I’ve finally had a chance to dive in to Alyssa Cole’s A Princess in Theory and am looking forward to reading all the books in her Reluctant Royals series. I also listen to lots of audiobooks since that allows me more “reading” time (like while I’m walking the dog or doing laundry). Currently I’m listening to At the Stroke of Midnight by Tara Sivec. Queued up next is The Duke I Tempted by my Golden Heart sister, Scarlett Peckham.
If you could collaborate with another author in writing a book, who would it be?
I’m a member of the Rebelles (Golden Heart© class of 2017), and in our group chat, we often come up with some delightful ideas for anthologies that are part pie in the sky and part oh I hope we can make this work one day. With luck, we’ll eventually make one of those ideas happen. In terms of collaborating with another author to straight-up develop a book or a series together, working with Karen Marie Moning on a paranormal series would be like finding the end of the rainbow.
THANK YOU, MELONIE JOHNSON!
Would you look at that? The man is wearing a kilt.
Note to self: Cassie Crow—be careful what you wish for.
The man groaned again and raised a hand to shield his eyes from the sunlight now cutting across the hidden al- cove.
“Are you all right?”
“I will be fine once ye douse that blasted light.” He squinted up at her. “Be ye a new chambermaid?”
Chambermaid? She eyed the wide sleeves and open neck of the old-fashioned piratey shirt he wore. “Not sure what kind of weird-ass stuff you’re into buddy, but I don’t do RPG.”
“Weird . . . ass?” His dark red brows drew together as he shaped his mouth around the letters. “Are pee gee?”
“Role playing games. You know, like cosplay or what- ever.” She pointed at him. “Look, you’re the one wearing that get-up and talking like a reject from Macbeth.”
He narrowed his eyes at her finger. “Be ye a witch?” “What did you call me?”
With another groan, he lurched forward. Oh God, what if he was hurt? For all she knew he was a member of some historic castle tour who got lost in a back passageway and hit his head. She leaned down to inspect him for bruises.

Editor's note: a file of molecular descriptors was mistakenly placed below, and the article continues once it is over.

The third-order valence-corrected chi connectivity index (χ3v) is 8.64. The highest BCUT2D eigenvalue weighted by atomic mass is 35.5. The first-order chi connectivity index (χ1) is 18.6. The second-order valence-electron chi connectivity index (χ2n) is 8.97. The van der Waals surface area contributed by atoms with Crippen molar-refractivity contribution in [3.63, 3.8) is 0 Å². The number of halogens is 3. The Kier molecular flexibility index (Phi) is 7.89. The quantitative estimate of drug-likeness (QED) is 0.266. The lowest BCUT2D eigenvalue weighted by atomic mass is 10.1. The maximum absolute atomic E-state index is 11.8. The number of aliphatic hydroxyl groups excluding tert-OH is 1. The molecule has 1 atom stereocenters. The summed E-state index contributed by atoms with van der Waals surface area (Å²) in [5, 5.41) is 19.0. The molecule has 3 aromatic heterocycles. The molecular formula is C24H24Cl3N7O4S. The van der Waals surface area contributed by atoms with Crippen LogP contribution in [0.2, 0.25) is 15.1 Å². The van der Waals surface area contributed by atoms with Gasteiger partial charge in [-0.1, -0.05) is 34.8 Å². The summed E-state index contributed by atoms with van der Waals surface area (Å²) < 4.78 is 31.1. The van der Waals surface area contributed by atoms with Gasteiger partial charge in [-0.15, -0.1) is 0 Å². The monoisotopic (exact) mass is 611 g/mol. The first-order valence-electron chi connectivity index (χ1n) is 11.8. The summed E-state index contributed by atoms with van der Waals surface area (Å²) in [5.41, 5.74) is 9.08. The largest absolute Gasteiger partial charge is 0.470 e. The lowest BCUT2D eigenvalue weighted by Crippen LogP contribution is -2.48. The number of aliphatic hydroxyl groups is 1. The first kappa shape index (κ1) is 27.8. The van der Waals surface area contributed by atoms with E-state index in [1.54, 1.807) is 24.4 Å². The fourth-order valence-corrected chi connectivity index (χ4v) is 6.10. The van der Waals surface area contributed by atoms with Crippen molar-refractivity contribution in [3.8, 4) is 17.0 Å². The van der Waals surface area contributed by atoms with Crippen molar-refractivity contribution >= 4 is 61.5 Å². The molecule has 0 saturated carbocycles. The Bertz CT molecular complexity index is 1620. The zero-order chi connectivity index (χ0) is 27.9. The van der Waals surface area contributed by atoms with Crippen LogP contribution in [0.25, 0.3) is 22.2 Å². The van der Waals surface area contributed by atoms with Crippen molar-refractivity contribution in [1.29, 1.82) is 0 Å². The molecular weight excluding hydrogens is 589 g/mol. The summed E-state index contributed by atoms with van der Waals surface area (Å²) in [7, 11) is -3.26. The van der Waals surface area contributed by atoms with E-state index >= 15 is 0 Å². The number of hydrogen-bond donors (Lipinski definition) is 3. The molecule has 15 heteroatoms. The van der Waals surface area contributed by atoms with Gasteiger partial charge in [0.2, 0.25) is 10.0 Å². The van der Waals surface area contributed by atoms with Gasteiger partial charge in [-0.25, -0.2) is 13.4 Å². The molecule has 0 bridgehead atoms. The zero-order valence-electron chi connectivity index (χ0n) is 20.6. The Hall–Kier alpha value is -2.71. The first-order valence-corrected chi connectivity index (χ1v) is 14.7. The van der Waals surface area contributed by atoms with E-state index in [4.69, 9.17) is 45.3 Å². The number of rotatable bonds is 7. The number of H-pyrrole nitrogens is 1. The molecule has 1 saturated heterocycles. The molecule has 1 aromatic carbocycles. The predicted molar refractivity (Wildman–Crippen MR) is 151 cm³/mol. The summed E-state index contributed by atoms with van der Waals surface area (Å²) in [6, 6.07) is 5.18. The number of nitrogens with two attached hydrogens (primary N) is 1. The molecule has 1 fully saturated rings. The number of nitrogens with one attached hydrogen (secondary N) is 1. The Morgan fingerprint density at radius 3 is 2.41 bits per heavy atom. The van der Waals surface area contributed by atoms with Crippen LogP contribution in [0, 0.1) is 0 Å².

He threw a hand out, palm up, warding her off. “Back away, sorceress,” he hissed.
“Seriously?” She slapped his hand out of the way. “Here, let me help you out of there.” Cassie tugged gently on his shoulder. The voluminous shirt was loose, but she could feel—and appreciate—the thick spread of muscle beneath the soft fabric.
Just my luck, I finally run into a hot Highlander, and he’s delusional.
The man waved off her assistance and struggled to his feet, shaking a wild tousle of thick, red hair out of his eyes. Cassie never fancied herself to be a ginger girl, but it worked on him . . . or maybe that was the kilt talking. She eyed the swath of plaid fabric wrapped around his hips and wondered, like any female in her position would, what might or might not be under there. Reluctantly, she raised her gaze and caught him scrutinizing her in return.
“What be these strange breeks ye wear?” he asked, moving in a circle around her.
Cassie swore she could feel the weight of each of his eyeballs resting on her denim-clad backside. Fair enough. After a prolonged moment, she glanced over her shoulder. “Get a good look?”
“Aye.” He swallowed. “’Tis most unseemly, lass.” He shook his head, gaze still glued to her ass.
“They’re called jeans.” She pivoted to face him. “Are you for real?”
He met her gaze, his answer falling from his lips in a deep, rich brogue with trilling r’s that curled her toes, “Aye, lass, I’m real.”